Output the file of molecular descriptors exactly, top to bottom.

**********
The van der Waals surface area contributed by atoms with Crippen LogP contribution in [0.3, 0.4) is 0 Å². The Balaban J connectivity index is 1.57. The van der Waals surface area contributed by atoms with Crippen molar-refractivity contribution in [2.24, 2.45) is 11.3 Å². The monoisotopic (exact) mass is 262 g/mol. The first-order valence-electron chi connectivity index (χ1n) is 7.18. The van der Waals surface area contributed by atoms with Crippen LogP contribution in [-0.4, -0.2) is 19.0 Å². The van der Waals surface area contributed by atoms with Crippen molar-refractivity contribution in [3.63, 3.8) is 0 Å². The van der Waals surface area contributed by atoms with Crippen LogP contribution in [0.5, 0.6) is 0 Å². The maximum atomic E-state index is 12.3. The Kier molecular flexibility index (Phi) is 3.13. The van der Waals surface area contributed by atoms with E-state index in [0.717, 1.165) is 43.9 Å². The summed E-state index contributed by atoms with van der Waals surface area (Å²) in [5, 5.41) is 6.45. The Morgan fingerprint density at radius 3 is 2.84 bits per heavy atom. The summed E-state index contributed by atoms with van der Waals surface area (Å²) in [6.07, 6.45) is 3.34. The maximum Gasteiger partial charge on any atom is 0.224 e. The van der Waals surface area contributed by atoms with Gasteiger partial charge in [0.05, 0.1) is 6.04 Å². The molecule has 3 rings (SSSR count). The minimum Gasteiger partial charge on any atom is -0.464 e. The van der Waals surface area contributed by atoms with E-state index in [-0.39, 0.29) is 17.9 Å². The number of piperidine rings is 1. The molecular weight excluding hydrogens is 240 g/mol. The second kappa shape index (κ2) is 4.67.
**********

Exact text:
The van der Waals surface area contributed by atoms with Crippen LogP contribution in [0.3, 0.4) is 0 Å². The Balaban J connectivity index is 1.57. The van der Waals surface area contributed by atoms with Crippen molar-refractivity contribution in [2.24, 2.45) is 11.3 Å². The monoisotopic (exact) mass is 262 g/mol. The first-order valence-electron chi connectivity index (χ1n) is 7.18. The van der Waals surface area contributed by atoms with Crippen LogP contribution in [-0.4, -0.2) is 19.0 Å². The van der Waals surface area contributed by atoms with Crippen molar-refractivity contribution in [3.63, 3.8) is 0 Å². The van der Waals surface area contributed by atoms with Crippen LogP contribution in [0.5, 0.6) is 0 Å². The maximum atomic E-state index is 12.3. The Kier molecular flexibility index (Phi) is 3.13. The van der Waals surface area contributed by atoms with E-state index in [0.717, 1.165) is 43.9 Å². The summed E-state index contributed by atoms with van der Waals surface area (Å²) in [5, 5.41) is 6.45. The Morgan fingerprint density at radius 3 is 2.84 bits per heavy atom. The summed E-state index contributed by atoms with van der Waals surface area (Å²) in [6.07, 6.45) is 3.34. The maximum Gasteiger partial charge on any atom is 0.224 e. The van der Waals surface area contributed by atoms with Gasteiger partial charge in [0.05, 0.1) is 6.04 Å². The molecule has 3 rings (SSSR count). The minimum Gasteiger partial charge on any atom is -0.464 e. The van der Waals surface area contributed by atoms with E-state index in [-0.39, 0.29) is 17.9 Å². The number of piperidine rings is 1. The molecular weight excluding hydrogens is 240 g/mol. The second kappa shape index (κ2) is 4.67.